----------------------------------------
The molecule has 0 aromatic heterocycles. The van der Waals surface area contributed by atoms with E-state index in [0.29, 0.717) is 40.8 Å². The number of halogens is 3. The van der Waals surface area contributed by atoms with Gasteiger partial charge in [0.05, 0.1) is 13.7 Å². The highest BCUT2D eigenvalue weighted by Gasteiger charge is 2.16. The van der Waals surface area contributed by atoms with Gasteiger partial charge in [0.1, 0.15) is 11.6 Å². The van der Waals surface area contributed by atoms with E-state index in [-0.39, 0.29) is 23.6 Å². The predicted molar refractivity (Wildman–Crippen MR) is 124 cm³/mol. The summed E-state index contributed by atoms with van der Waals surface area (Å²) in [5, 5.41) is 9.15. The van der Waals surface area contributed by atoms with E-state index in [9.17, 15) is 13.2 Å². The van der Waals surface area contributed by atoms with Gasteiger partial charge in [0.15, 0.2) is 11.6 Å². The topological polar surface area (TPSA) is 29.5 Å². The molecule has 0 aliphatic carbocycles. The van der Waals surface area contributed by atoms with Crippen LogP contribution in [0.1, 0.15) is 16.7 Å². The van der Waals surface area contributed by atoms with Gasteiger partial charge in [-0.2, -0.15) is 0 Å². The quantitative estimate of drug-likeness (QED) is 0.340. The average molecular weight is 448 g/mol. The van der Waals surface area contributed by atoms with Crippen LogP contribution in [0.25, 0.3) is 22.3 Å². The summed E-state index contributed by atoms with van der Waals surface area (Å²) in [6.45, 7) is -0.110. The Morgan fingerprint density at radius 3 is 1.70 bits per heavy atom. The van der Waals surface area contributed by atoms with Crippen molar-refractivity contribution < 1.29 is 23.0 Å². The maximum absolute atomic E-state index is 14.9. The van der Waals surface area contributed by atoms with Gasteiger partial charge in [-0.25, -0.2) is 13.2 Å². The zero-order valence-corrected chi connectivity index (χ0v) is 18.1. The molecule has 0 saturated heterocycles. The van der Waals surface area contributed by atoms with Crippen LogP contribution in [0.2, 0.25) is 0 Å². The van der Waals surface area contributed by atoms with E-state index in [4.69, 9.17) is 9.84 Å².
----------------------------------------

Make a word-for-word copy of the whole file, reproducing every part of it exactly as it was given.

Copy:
The molecule has 0 aromatic heterocycles. The van der Waals surface area contributed by atoms with E-state index in [0.29, 0.717) is 40.8 Å². The number of halogens is 3. The van der Waals surface area contributed by atoms with Gasteiger partial charge in [0.05, 0.1) is 13.7 Å². The highest BCUT2D eigenvalue weighted by Gasteiger charge is 2.16. The van der Waals surface area contributed by atoms with Gasteiger partial charge in [0.1, 0.15) is 11.6 Å². The van der Waals surface area contributed by atoms with E-state index in [-0.39, 0.29) is 23.6 Å². The predicted molar refractivity (Wildman–Crippen MR) is 124 cm³/mol. The summed E-state index contributed by atoms with van der Waals surface area (Å²) in [5, 5.41) is 9.15. The van der Waals surface area contributed by atoms with E-state index in [9.17, 15) is 13.2 Å². The van der Waals surface area contributed by atoms with Gasteiger partial charge in [0.15, 0.2) is 11.6 Å². The topological polar surface area (TPSA) is 29.5 Å². The molecule has 0 aliphatic carbocycles. The van der Waals surface area contributed by atoms with Crippen LogP contribution in [0.1, 0.15) is 16.7 Å². The van der Waals surface area contributed by atoms with Gasteiger partial charge in [-0.2, -0.15) is 0 Å². The quantitative estimate of drug-likeness (QED) is 0.340. The average molecular weight is 448 g/mol. The van der Waals surface area contributed by atoms with Crippen LogP contribution in [0.25, 0.3) is 22.3 Å². The summed E-state index contributed by atoms with van der Waals surface area (Å²) in [6.45, 7) is -0.110. The Morgan fingerprint density at radius 3 is 1.70 bits per heavy atom. The van der Waals surface area contributed by atoms with Crippen molar-refractivity contribution < 1.29 is 23.0 Å². The maximum absolute atomic E-state index is 14.9. The van der Waals surface area contributed by atoms with Gasteiger partial charge in [-0.25, -0.2) is 13.2 Å². The zero-order valence-corrected chi connectivity index (χ0v) is 18.1. The molecule has 0 saturated heterocycles. The van der Waals surface area contributed by atoms with Crippen LogP contribution in [0.2, 0.25) is 0 Å². The van der Waals surface area contributed by atoms with E-state index in [4.69, 9.17) is 9.84 Å².